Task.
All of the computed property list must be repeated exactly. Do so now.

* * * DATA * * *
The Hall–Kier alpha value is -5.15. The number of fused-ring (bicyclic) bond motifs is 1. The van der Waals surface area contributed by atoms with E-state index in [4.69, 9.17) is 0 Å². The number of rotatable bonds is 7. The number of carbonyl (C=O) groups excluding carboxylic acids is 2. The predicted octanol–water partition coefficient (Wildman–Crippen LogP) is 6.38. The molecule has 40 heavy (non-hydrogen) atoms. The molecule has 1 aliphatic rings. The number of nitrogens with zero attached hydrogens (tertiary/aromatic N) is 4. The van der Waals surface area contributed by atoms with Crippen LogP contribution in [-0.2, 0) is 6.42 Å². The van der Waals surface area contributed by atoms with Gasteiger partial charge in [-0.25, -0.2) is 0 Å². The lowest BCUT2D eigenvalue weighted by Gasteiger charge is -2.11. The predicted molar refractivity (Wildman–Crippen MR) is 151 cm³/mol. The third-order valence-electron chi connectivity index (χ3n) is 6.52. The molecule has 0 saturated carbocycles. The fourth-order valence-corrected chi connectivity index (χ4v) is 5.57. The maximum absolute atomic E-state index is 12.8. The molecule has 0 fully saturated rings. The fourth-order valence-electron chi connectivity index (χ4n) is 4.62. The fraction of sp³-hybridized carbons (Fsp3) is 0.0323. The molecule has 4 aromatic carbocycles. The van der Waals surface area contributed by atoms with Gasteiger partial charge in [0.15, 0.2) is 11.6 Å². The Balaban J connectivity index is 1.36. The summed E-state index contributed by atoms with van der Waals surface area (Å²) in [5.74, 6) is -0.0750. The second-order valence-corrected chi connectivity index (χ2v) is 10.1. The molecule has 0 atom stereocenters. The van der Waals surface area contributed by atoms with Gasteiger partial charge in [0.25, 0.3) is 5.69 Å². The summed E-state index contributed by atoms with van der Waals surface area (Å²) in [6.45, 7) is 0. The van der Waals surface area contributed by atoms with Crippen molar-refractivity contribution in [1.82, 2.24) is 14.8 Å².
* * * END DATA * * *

The Hall–Kier alpha value is -5.15. The number of fused-ring (bicyclic) bond motifs is 1. The van der Waals surface area contributed by atoms with E-state index in [4.69, 9.17) is 0 Å². The number of rotatable bonds is 7. The number of carbonyl (C=O) groups excluding carboxylic acids is 2. The predicted octanol–water partition coefficient (Wildman–Crippen LogP) is 6.38. The molecule has 40 heavy (non-hydrogen) atoms. The molecule has 1 aliphatic rings. The number of nitrogens with zero attached hydrogens (tertiary/aromatic N) is 4. The van der Waals surface area contributed by atoms with Crippen LogP contribution in [-0.2, 0) is 6.42 Å². The van der Waals surface area contributed by atoms with Gasteiger partial charge in [-0.25, -0.2) is 0 Å². The lowest BCUT2D eigenvalue weighted by Gasteiger charge is -2.11. The predicted molar refractivity (Wildman–Crippen MR) is 151 cm³/mol. The third-order valence-electron chi connectivity index (χ3n) is 6.52. The molecule has 0 saturated carbocycles. The fourth-order valence-corrected chi connectivity index (χ4v) is 5.57. The maximum absolute atomic E-state index is 12.8. The molecule has 0 fully saturated rings. The fourth-order valence-electron chi connectivity index (χ4n) is 4.62. The fraction of sp³-hybridized carbons (Fsp3) is 0.0323. The molecule has 4 aromatic carbocycles. The van der Waals surface area contributed by atoms with Gasteiger partial charge in [0.15, 0.2) is 11.6 Å². The Balaban J connectivity index is 1.36. The summed E-state index contributed by atoms with van der Waals surface area (Å²) in [5.74, 6) is -0.0750. The second-order valence-corrected chi connectivity index (χ2v) is 10.1. The molecule has 0 atom stereocenters. The van der Waals surface area contributed by atoms with Gasteiger partial charge in [0.25, 0.3) is 5.69 Å². The summed E-state index contributed by atoms with van der Waals surface area (Å²) in [6.45, 7) is 0. The van der Waals surface area contributed by atoms with Crippen molar-refractivity contribution in [1.82, 2.24) is 14.8 Å².